As you have both had a little more practice, you might find you feel a bit more comfortable about breastfeeding outside the home. If not, do look at our information about this with tips of how to feel more confident.

Your baby will be due their first set of immunisations. Breastfeeding them afterwards can help them settle from the shock and give you both a chance to recover.


Hopefully your breastfeeding relationship has now established and you are past the difficulties of the early days.

Sometimes in this period babies start waking up more at night and wanting feeds. This can lead parents (and particularly other ‘advice givers’) to suggest that baby is hungry and needs solids / formula milk in the day to ‘keep them going’ through the night.

Research shows that breastmilk is all babies need in the first six months, and the World Health Organisation recommends feeding babies with nothing but breastmilk until they are 6 months old. 

Sleep changes that may occur at this age and sometimes parents believe this is a sign that their baby is hungry and ready for more than breastmilk.  However, these sleep changes are more likely to be due to baby’s developmental stage. Giving solids will not necessarily solve the problem, and may even make things worse! Remember your breastmilk is a complete source of calories, nutrients and vitamins as well as protection from illness. Research even shows that breastfed babies sleep better than formula fed babies at this age due to sleep-inducing ‘tryptophans’  in breastmilk.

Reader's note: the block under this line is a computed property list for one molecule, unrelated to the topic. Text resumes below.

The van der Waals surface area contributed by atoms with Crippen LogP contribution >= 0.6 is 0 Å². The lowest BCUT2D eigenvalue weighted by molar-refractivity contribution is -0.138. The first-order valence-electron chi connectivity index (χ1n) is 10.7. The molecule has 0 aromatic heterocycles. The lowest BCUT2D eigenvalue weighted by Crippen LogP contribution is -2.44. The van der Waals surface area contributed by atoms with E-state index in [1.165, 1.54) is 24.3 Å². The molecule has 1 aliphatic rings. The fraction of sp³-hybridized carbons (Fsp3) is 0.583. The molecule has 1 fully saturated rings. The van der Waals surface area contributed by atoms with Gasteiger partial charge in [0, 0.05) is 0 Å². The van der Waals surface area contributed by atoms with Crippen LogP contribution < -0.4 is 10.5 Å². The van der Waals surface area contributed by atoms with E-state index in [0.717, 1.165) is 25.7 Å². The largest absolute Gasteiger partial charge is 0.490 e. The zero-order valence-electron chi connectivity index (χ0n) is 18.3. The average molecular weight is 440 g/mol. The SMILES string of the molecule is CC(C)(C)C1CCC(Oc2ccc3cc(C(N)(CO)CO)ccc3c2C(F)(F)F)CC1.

Babies can be very distractible at this age which can make feeding difficult. Feeding in a quiet location and reducing distractions can help!

At this age exclusively breastfeeding will be using up about 500 calories a day for mum, so try eat a balanced diet if you can. Eating plenty of nutritious snacks can help you keep up the calories.

Breastfeeding until now has helped to protect your baby from a whole range of severe infections and protected their health for life. Well done!


If you choose to continue breastfeeding after 6 months, you are in good company. The latest data showed that nearly 35% of mothers were still breastfeeding at 6 months and this rate has increased in the last 5-10 years. Milk is an important part of a baby’s diet until they are over one, and breastmilk still provides an excellent source of nutrition as well as passing on antibodies to protect against illnesses.  The World Health Organisation recommends continuting to breastfeed alongside the introduction of solid foods until baby is 2 years or older. 

Breastfeeding is also an important way to keep bonding with your baby. As he/she learns to explore the world, breastfeeding is a great way to ‘check in’ with mummy.

If you are going to return to work, this doesn’t mean you need to stop breastfeeding. See our ‘going back to work‘ page for more information. Breastfeeding is a great way to re-connect with your baby after you have been apart.


Even when babies can drink cow’s milk, there is no reason to stop breastfeeding if you don’t want to. Breast milk is still an excellent source of nutrition. When an older baby or toddler feeds less often, the milk becomes more concentrated with nutrients and antibodies. This can be reassuring if your toddler is unwell, or going through a fussy eating stage. Breastfeeding still provides comfort, and can quickly soothe away bumps and grazes that are inevitable parts of toddler life. Breastfeeds can even help to soothe or prevent a toddler tantrum.


Don’t hesitate to ask for help. There is plenty of support available if you need it.

Find out more